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island consists of rhyolitic material described previously, but the lavas capping this are entirely of basalt. The lowest beds exposed on the north-west corner of the island are of basalt, but at of the base of the cliffs facing the harbour is a bed of irregular angular material, 80 ft thick where it is best developed, which may form the lowest member of the series in this locality The fragments are of all sizes up to 1 ft in diameter. chiefly of basalt, rhyolite, and trachyte, but with occasional pieces of greywacke, no doubt torn by explosive action from the underlying substratum in close proximity to the vent. Where exposed on the shore platform at the base of the cliffs the material is especially coarse, but in the cliff itself appear layers of fine-grained ash with well-developed stratification Since there is an absence of traces of sea action, as well as no evidence of marine fossils, it is reasonable to assume that the stratification is due to sorting by the wind and not to water, a mode of formation of wide-spread occurrence where volcanic cones have been constructed on a land surface.

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Fig 4—Section, north side of Quail Island Length, 40 chains 1 Rhyolite with dykes of trachyte 2 Older basalt, amygdaloidal in parts. 3 Volcanic breccia and tuff 4 Later basalt, columnar and piismatic 5 Loess

At the edge of the shore platform the layer of agglomerate is overlain by solid flows dipping north, an arrangement suggesting that the sea has cut into the heart of the cone and exposed the beds in close proximity to the vent This is all the more probable since at the extreme northeasterly point of the island the lava-flows dip south—i e, in the contrary direction Another fragmentaıv layer is exposed on the shore at the base of the low cliff just north of the outer wharf. the fragments in this case consisting almost entirely of basalt, and as this lies almost on top of solid rhyolite in position, the junction being in close proximity but obscured, this may represent the oldest bed of the Quail Island series The massive layer referred to previously probably outcrops on this face of the island as well, but the section is difficult to make out, as would be expected where the extruded material near the vent consists of irregular layers of fragmentary material, as well as small and irregular lava-flows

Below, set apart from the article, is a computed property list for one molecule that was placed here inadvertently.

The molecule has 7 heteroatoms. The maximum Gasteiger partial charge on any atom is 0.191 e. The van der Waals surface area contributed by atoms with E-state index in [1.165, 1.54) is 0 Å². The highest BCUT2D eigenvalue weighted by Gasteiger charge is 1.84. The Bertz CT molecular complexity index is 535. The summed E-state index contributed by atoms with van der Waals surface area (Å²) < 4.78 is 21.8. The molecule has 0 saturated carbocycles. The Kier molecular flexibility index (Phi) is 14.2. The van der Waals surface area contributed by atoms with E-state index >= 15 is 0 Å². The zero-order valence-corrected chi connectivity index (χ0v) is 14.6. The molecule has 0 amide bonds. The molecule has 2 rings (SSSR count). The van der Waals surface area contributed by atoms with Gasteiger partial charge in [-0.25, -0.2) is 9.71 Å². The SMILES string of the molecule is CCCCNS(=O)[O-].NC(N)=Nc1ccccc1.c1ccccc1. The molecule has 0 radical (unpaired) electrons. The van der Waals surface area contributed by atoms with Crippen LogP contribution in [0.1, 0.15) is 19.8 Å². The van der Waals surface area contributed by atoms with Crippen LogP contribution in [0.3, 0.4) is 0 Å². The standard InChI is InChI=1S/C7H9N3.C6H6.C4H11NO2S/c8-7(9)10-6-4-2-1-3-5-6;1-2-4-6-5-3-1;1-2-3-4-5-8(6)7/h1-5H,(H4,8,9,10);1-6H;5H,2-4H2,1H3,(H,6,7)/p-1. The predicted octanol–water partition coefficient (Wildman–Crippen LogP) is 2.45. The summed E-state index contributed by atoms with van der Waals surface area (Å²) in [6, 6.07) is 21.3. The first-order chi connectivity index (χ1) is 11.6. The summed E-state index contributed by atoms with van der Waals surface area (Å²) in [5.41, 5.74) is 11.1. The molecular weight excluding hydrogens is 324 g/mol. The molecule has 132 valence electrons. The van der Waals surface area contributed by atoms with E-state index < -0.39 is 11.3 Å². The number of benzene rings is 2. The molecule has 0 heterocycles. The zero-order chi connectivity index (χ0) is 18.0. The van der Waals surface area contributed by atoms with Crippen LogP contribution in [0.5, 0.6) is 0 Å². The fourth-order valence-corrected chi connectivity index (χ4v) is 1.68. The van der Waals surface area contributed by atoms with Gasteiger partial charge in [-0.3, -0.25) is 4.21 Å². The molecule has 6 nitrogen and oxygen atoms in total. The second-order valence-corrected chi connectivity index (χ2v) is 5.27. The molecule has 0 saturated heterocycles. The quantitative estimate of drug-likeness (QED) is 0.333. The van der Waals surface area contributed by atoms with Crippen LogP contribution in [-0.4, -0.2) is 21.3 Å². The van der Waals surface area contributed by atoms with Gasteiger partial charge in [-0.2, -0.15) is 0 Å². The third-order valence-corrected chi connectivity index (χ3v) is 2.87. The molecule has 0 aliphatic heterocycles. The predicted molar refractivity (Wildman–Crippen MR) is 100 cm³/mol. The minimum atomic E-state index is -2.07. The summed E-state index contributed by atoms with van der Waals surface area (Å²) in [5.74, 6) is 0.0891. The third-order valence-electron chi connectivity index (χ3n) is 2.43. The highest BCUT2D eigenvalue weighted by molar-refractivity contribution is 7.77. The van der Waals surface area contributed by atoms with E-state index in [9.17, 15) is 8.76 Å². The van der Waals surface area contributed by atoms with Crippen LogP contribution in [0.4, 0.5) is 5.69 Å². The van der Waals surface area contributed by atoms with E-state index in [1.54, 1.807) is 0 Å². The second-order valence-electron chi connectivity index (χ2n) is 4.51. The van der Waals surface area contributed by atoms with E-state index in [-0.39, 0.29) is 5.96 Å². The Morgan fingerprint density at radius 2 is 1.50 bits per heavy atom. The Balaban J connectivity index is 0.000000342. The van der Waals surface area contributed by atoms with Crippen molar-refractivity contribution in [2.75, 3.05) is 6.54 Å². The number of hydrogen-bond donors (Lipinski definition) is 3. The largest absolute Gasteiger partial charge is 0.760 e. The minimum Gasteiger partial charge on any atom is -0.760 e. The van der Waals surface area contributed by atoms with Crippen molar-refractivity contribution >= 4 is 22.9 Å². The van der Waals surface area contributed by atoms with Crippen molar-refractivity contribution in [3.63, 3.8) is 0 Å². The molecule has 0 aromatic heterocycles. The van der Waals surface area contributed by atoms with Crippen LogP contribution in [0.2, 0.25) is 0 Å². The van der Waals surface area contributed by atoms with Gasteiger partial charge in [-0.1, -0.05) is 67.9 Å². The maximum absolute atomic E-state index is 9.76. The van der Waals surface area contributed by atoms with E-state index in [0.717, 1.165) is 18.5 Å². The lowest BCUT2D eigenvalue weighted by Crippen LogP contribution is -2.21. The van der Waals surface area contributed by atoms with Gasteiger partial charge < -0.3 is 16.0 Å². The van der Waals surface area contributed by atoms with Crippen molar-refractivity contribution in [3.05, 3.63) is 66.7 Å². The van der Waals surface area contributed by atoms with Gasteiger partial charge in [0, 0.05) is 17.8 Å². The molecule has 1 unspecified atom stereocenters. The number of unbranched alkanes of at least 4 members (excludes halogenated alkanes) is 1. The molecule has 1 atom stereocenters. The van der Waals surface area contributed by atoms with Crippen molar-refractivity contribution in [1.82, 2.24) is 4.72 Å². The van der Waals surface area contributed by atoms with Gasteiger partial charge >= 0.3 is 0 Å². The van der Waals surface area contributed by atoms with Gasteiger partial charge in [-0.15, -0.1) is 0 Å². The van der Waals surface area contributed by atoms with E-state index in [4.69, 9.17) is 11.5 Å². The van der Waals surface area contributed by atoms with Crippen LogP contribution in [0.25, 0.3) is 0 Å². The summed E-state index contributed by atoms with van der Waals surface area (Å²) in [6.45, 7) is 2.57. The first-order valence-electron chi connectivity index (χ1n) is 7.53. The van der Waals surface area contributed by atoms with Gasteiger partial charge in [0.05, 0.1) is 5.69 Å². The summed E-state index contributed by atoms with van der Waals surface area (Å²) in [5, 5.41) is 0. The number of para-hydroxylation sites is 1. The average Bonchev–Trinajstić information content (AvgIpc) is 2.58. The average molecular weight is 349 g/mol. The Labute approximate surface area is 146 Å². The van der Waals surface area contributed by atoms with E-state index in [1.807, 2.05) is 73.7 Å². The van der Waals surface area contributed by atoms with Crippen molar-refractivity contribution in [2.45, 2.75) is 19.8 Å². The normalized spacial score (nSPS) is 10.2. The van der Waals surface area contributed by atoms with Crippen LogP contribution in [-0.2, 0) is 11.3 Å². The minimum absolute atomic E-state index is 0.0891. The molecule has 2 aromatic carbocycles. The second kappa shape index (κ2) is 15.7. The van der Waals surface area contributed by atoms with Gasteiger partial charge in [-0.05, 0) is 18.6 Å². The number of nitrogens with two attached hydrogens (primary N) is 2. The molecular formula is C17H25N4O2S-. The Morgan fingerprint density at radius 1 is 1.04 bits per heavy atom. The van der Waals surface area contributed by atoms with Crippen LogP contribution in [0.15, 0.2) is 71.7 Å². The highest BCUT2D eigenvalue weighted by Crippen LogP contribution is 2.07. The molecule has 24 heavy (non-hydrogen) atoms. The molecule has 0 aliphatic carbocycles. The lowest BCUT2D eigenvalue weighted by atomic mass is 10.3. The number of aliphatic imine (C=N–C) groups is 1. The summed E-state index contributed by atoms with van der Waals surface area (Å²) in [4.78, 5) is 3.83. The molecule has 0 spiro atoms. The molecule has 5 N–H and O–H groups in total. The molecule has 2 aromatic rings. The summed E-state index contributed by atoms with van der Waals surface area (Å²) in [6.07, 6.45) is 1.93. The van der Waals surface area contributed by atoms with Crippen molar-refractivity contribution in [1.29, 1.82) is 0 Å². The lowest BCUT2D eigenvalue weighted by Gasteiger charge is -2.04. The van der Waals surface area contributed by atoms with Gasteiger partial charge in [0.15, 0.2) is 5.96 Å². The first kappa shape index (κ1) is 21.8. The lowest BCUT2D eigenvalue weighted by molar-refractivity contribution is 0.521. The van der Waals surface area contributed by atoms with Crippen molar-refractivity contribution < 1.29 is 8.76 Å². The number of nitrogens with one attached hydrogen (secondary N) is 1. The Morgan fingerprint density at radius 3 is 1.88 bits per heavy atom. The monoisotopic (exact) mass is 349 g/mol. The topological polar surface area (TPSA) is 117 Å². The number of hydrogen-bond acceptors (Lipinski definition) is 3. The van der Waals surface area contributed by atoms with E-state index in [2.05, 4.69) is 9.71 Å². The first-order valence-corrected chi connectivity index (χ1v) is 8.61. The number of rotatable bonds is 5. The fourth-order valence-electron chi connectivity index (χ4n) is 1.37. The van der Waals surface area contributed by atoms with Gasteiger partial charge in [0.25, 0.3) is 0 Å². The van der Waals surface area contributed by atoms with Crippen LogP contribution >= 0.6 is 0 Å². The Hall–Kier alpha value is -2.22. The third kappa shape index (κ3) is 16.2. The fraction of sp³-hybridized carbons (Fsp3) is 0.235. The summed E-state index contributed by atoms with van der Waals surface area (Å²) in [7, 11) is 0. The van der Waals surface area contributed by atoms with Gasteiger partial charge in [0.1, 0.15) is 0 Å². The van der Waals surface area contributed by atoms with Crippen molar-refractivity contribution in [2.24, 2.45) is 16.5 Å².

Over the thick layer of fragments is a horizontal sheet of rudely prismatic basalt, 50 ft thick, which is well exposed in the cliff facing Lyttelton This abuts against the underlying basalt on the east, and against the rhyolite with its trachyte dykes on the west, its continuity is here broken, and it is impossible to say with certainty whether the flows exposed on the cliffs on the north-western point of the island belong to a later flow or not. The upper surface was deeply eroded before the succeeding layer of fragmentary

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matter was deposited. This layer is similar in character to the layer underlying the prismatic jointed flow, and it may be connected with the layer interposed between the two basaltic flows to the north-west of the island.

The last basaltic outburst has formed another markedly horizontal sheet, which in all probability caps the greater part of the top of the island, and extends down to sea-level on its western side. It shows almost perfect columnar structure in its lower parts, especially where exposed on the cliffs, but the upper layer is rudely prismatic, the line of junction between the two parts being quite distinct, although there is apparently no actual break in the flow The columns are vertical, and in places the upper part of the flow overhangs and large pieces of rock have broken away and have fallen at the base of the cliff near sea-level. On the southern shore of the island boulders from this flow form a considerable portion of the loose material of the shore-line, though the flow does not appear to have reached the sea-level. Professor J. P. Iddings and Dr. P. Marshall have drawn my attention to the fact that some of these boulders are probably of alkaline type.